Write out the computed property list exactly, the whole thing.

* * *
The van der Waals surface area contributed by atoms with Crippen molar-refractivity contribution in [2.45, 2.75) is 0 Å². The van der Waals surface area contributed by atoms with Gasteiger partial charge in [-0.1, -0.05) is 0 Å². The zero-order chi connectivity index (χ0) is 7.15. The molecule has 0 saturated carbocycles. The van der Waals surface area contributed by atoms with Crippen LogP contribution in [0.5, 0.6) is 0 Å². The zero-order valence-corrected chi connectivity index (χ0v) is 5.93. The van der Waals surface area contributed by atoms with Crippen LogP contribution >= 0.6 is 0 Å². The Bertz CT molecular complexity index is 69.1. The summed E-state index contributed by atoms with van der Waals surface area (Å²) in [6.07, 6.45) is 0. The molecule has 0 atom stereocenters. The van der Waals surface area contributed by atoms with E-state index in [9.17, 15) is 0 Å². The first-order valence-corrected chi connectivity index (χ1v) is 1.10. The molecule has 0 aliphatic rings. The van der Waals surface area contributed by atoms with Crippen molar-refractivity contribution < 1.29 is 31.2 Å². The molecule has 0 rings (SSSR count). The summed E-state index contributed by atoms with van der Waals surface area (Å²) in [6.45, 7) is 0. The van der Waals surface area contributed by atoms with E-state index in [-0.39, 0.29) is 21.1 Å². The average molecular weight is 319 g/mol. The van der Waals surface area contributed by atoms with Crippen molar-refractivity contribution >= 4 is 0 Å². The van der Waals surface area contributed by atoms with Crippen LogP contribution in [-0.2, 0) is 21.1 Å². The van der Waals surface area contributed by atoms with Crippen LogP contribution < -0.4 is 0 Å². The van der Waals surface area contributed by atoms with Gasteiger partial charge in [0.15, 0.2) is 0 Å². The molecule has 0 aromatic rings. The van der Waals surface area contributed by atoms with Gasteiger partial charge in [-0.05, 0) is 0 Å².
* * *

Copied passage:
The van der Waals surface area contributed by atoms with Crippen molar-refractivity contribution in [2.45, 2.75) is 0 Å². The van der Waals surface area contributed by atoms with Gasteiger partial charge in [-0.1, -0.05) is 0 Å². The zero-order chi connectivity index (χ0) is 7.15. The molecule has 0 saturated carbocycles. The van der Waals surface area contributed by atoms with Crippen LogP contribution in [0.5, 0.6) is 0 Å². The zero-order valence-corrected chi connectivity index (χ0v) is 5.93. The van der Waals surface area contributed by atoms with Crippen LogP contribution >= 0.6 is 0 Å². The Bertz CT molecular complexity index is 69.1. The summed E-state index contributed by atoms with van der Waals surface area (Å²) in [6.07, 6.45) is 0. The molecule has 0 atom stereocenters. The van der Waals surface area contributed by atoms with E-state index in [9.17, 15) is 0 Å². The first-order valence-corrected chi connectivity index (χ1v) is 1.10. The molecule has 0 aliphatic rings. The van der Waals surface area contributed by atoms with Crippen molar-refractivity contribution < 1.29 is 31.2 Å². The molecule has 0 rings (SSSR count). The summed E-state index contributed by atoms with van der Waals surface area (Å²) in [6.45, 7) is 0. The van der Waals surface area contributed by atoms with E-state index in [-0.39, 0.29) is 21.1 Å². The average molecular weight is 319 g/mol. The van der Waals surface area contributed by atoms with Crippen molar-refractivity contribution >= 4 is 0 Å². The van der Waals surface area contributed by atoms with Crippen LogP contribution in [-0.2, 0) is 21.1 Å². The van der Waals surface area contributed by atoms with Crippen LogP contribution < -0.4 is 0 Å². The van der Waals surface area contributed by atoms with Gasteiger partial charge in [0.15, 0.2) is 0 Å². The molecule has 0 aromatic rings. The van der Waals surface area contributed by atoms with Gasteiger partial charge in [-0.05, 0) is 0 Å².